9 Best Hikes in Washington for Any Skill Level

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A woman hiking through the forest in the spring while her partner uses binoculars to bird watch behind her.

Are you traveling through the beautiful state of Washington, exploring new areas of your home state, or just passing through? What better way to explore than by going on hikes in Washington? The Evergreen State is full of beautiful hikes all over.

Let’s take a look at all of the amazing hikes that can help you explore the beauty of Washington.

Where Can You Hike in Washington?

With the diverse ecosystems of Washington, you can take advantage of all the different scenery on your hikes, all in the same state! From north to south, east to west, Washington is home to beautiful hikes through forests, mountains, and even beaches. 

Hiking along a steep hill down to a lake at Tolquamie Peak in Washtington.

When’s the Best Time to Go Hiking in Washington?

Spring and summer are generally the best times to hike in Washington. Spring can be an amazing time to hike because of the blooming flowers and running waterfalls. Summer provides warmer weather and allows you to hike without being hindered by snow. 

While spring and summer may be the most popular among the masses, fall has some of the most gorgeous colors. As the terrain prepares for winter, the leaves change colors and fall, which is a different kind of beauty.

If you’re up for a true adventure, hiking in winter and exploring trails in the snow by snowshoeing can add a challenge. Certain trails are closed during certain times of year to protect wildlife and humans.

A brown tree with yellow leaves starting to bud in the Olympic Peninsula of Washington.

The best time of day to hike in Washington is usually in the morning due to a decreased chance of rain and warmer daytime temperatures. Wildlife is most active at dusk, dawn, and night. By hiking in the morning, you may increase your likelihood of seeing wild animals. Certain animals like snakes and mountain lions are most active at dawn, so it’s essential to be especially vigilant when hiking around these times. 

Hiking in the afternoon can be advantageous if you’re looking to swim in a lake, river, or waterfall, as the temperature warms up during this time of day. Weather can be dangerous in the afternoon, however. Evening hikes are perfect for short hikes when the weather is still nice as the sun goes down. Wildlife is very active at this time, and you can even watch the sunset.

How to Prepare for Your Washington Hike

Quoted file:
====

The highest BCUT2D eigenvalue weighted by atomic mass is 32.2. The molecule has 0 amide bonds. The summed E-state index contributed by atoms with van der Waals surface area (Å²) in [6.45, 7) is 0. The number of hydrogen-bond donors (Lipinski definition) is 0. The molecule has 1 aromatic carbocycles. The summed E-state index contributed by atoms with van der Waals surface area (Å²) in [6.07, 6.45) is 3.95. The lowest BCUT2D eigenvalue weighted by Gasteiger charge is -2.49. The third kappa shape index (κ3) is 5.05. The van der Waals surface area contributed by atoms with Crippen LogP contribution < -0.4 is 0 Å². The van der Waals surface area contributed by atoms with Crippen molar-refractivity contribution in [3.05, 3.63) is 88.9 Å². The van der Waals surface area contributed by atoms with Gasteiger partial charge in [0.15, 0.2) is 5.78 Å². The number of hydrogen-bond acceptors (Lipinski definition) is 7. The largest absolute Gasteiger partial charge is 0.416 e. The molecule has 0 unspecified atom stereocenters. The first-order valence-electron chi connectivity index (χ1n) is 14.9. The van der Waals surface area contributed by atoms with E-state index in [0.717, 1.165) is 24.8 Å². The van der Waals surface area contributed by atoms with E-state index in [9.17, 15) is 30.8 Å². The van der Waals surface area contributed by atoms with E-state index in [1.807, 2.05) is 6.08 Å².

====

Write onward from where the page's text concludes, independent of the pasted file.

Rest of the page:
There are a few things you can do to prepare for your hike in Washington. Make sure to check the weather and plan your trip accordingly. Washington weather can change quite suddenly, and it’s important to have the right gear with you, so you have a good time and stay safe. Hiking without proper rain gear can be quite a hassle. 

It’s also beneficial to check trail conditions. Some trails will be inaccessible due to trail closure or road blockages during certain times of the year.

As a safety precaution, it’s always good to let someone know where you’re going and when you expect to return. Be sure to bring plenty of water and snacks, too.   

9 Best Hikes in Washington for Any Skill Level

Now that you’re ready to go let’s look at nine of the best hikes in Washington. Let’s get started.

1. Barclay Lake

Barclay Lake Trail is a 4.3-mile round trip hike with a 387 ft elevation gain near Baring, Wash. Just over an hour outside of Seattle, this hike is very popular. A majority of the trail is next to Barclay Creek, so you’ll get to walk near the water most of the trip.

This hike is popular for camping, fishing, and birding. Your final destination, Barclay Lake, includes a beautiful view of the lake surrounded by trees.

Dogs are allowed, but they must be on a leash. The Northwest Forest Pass will get you into Barclay Lake.  

A red-winged blackbird perches on a cattail near water.
Barclay Lake Trail is popular for birding.

2. Second Beach Trail

If you want to experience forest scenery combined with a beautiful ocean destination during your hike in Washington, Second Beach Trail is a great hike for you.

Located in Olympic National Park, this 2.1-mile, 278 ft elevation gain hike is popular for backpacking, camping, and hiking. You’ll need to pay the entrance fee to get into Olympic National Park to hike here.